Comp Basic: Mean vs. Median

The Difference Between Mean and Median

Midpoint, market ratio, mean, median, merit bonus - I don’t know what it is with “m” words in compensation, but there are a lot of them and it can get confusing. Let’s try to simplify things by breaking down the difference between two commonly confused words: mean and median.

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The Mean

First, let’s talk about the mean. The mean is the same thing as the average. It is the result of dividing the sum of two or more values by the number of values. So (a+b+c)/3 = the mean or average.

Let’s take a real life example. Say you have five employees in the accounting department and their annual salaries are:

$38,000
$68,000
$55,000
$44,000
$59,000


The sum of these five salaries is $264,000. Divide that by the number of data points (five) and you get an average or mean salary of $52,800.

The Median

How is that different from the median? The median, otherwise known as the midpoint, is a very common term used in compensation and preferred to the mean.

In its absolute simplest terms, the median is the middle value of a series of values laid out in numerical order. It’s the middle point of the data set. Half of the values will be less than the median, and half will be higher than the median. Let’s use the same example of the accounting department above to determine the median.

The first step in determining a median is to put the values in order from lowest to highest. So our list of data would look like this:

$38,000
$44,000
$55,000
$59,000
$68,000

Since this is a small list, we can easily see that the value of $55,000 is the middle value of the set. Half of the values (two in this example) are lower than $55,000 and half of them (two) are higher than $55,000. So, $55,000 is the median or midpoint of the salaries of our accounting department.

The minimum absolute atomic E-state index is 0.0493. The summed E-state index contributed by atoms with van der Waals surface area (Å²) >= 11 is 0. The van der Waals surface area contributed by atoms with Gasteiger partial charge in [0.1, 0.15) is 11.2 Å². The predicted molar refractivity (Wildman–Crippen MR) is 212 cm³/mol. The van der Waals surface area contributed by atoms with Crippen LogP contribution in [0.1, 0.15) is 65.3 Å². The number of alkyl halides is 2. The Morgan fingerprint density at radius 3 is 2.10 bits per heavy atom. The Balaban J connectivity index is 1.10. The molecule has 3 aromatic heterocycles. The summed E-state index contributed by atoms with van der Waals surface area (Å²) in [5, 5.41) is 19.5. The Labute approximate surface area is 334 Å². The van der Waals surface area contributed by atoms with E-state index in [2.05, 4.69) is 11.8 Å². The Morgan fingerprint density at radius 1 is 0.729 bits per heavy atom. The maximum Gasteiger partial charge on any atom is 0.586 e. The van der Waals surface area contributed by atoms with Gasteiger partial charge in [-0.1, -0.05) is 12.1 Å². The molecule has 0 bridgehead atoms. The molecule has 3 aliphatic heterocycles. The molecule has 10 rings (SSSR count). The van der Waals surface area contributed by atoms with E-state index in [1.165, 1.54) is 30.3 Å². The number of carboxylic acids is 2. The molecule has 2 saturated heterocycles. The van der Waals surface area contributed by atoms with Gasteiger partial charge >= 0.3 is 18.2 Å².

Mean vs. Median

Now if we compare our median value of $55,000 to the mean we calculated of $52,800, you might be thinking those numbers are pretty close so what’s the big difference? That’s an excellent question.

If the values in the data set are not too spread out, like in our example, the mean and the median may not be very different. However, this is often not the case, so it’s important to understand the difference. Let’s take an example where the mean and the median of a set of values are different. Let’s use the same data values as above, but add a few more. Let’s add in the salaries of two recent hires right out of school at $40,000 each and another new hire at $50,000. And let’s also add in the salaries of two very tenured accountants who have been with the company for 20 years, each at $88,000 and a controller at $120,000. Now let’s see what we get when we do the math.

The mean of this new data set would be the sum of the values ($690,000) divided by the number of values (11). This gives you a mean or average salary for the accounting department of $62,727.

Now for the median of this new data set. First, we lay them out in order from lowest to highest: